A test employing WDA of breath VOCs predicted lung cancer with accuracy similar to chest computed tomography. The algorithm identified dependencies that were not apparent with traditional linear methods. WDA appears to provide a useful new technique for non-linear multivariate analysis of data.
PMCID: PMC2497457  PMID: 18420034
13.  Management of Chronic Pressure Ulcers 
Executive Summary
In April 2008, the Medical Advisory Secretariat began an evidence-based review of the literature concerning pressure ulcers.
Please visit the Medical Advisory Secretariat Web site, to review these titles that are currently available within the Pressure Ulcers series.
Pressure ulcer prevention: an evidence based analysis
The cost-effectiveness of prevention strategies for pressure ulcers in long-term care homes in Ontario: projections of the Ontario Pressure Ulcer Model (field evaluation)
Management of chronic pressure ulcers: an evidence-based analysis
The Medical Advisory Secretariat (MAS) conducted a systematic review on interventions used to treat pressure ulcers in order to answer the following questions:
Do currently available interventions for the treatment of pressure ulcers increase the healing rate of pressure ulcers compared with standard care, a placebo, or other similar interventions?
Within each category of intervention, which one is most effective in promoting the healing of existing pressure ulcers?
A pressure ulcer is a localized injury to the skin and/or underlying tissue usually over a bony prominence, as a result of pressure, or pressure in conjunction with shear and/or friction. Many areas of the body, especially the sacrum and the heel, are prone to the development of pressure ulcers. People with impaired mobility (e.g., stroke or spinal cord injury patients) are most vulnerable to pressure ulcers. Other factors that predispose people to pressure ulcer formation are poor nutrition, poor sensation, urinary and fecal incontinence, and poor overall physical and mental health.
The prevalence of pressure ulcers in Ontario has been estimated to range from a median of 22.1% in community settings to a median of 29.9% in nonacute care facilities. Pressure ulcers have been shown to increase the risk of mortality among geriatric patients by as much as 400%, to increase the frequency and duration of hospitalization, and to decrease the quality of life of affected patients. The cost of treating pressure ulcers has been estimated at approximately $9,000 (Cdn) per patient per month in the community setting. Considering the high prevalence of pressure ulcers in the Ontario health care system, the total cost of treating pressure ulcers is substantial.
Wounds normally heal in 3 phases (inflammatory phase, a proliferative phase of new tissue and matrix formation, and a remodelling phase). However, pressure ulcers often fail to progress past the inflammatory stage. Current practice for treating pressure ulcers includes treating the underlying causes, debridement to remove necrotic tissues and contaminated tissues, dressings to provide a moist wound environment and to manage exudates, devices and frequent turning of patients to provide pressure relief, topical applications of biologic agents, and nutritional support to correct nutritional deficiencies. A variety of adjunctive physical therapies are also in use.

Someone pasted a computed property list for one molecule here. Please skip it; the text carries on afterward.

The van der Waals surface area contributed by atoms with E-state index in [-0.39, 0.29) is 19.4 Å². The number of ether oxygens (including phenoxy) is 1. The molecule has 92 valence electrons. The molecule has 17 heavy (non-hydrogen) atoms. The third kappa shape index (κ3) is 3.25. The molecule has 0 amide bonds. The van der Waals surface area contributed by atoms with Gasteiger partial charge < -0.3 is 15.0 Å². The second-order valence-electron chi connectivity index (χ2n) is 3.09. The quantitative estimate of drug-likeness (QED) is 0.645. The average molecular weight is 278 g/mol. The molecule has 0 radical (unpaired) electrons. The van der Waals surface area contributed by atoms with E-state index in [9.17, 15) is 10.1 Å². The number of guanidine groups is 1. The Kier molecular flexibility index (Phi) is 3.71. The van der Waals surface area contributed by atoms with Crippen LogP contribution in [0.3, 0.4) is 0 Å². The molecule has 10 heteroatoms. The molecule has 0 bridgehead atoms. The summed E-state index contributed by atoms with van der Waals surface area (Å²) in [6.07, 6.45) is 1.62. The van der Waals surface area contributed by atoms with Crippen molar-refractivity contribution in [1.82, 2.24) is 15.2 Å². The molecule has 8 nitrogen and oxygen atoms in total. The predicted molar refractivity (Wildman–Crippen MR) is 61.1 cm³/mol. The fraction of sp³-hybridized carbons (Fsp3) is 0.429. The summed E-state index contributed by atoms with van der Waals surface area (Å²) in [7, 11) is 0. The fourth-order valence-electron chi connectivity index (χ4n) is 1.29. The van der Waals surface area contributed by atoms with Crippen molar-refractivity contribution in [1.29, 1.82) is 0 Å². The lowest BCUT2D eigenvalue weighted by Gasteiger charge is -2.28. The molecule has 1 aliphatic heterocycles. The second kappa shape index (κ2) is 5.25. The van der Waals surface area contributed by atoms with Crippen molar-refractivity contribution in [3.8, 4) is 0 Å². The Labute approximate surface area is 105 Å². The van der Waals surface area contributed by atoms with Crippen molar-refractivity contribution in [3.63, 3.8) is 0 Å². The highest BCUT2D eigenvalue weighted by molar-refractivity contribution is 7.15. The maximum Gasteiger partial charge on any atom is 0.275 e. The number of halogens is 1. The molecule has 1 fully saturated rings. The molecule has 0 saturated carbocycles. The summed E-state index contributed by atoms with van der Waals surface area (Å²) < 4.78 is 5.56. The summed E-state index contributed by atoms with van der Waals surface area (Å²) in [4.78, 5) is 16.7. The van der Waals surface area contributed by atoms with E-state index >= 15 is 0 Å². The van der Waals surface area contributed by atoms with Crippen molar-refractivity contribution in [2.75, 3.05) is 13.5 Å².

Health technology assessment databases and medical databases were searched from 1996 (Medline), 1980 (EMBASE), and 1982 (CINAHL) systematically up to March 2008 to identify randomized controlled trials (RCTs) on the following treatments of pressure ulcers: cleansing, debridement, dressings, biological therapies, pressure-relieving devices, physical therapies, nutritional therapies, and multidisciplinary wound care teams. Full literature search strategies are reported in appendix 1. English-language studies in previous systematic reviews and studies published since the last systematic review were included if they had more than 10 subjects, were randomized, and provided objective outcome measures on the healing of pressure ulcers. In the absence of RCTs, studies of the highest level of evidence available were included. Studies on wounds other than pressure ulcers and on surgical treatment of pressure ulcers were excluded. A total of 18 systematic reviews, 104 RCTs, and 4 observational studies were included in this review.
Data were extracted from studies using standardized forms. The quality of individual studies was assessed based on adequacy of randomization, concealment of treatment allocation, comparability of groups, blinded assessment, and intention-to-treat analysis. Meta-analysis to estimate the relative risk (RR) or weighted mean difference (WMD) for measures of healing was performed when appropriate. A descriptive synthesis was provided where pooled analysis was not appropriate or not feasible. The quality of the overall evidence on each intervention was assessed using the grading of recommendations assessment, development, and evaluation (GRADE) criteria.
Findings from the analysis of the included studies are summarized below:
There is no good trial evidence to support the use of any particular wound cleansing solution or technique for pressure ulcers.
There was no evidence that debridement using collagenase, dextranomer, cadexomer iodine, or maggots significantly improved complete healing compared with placebo.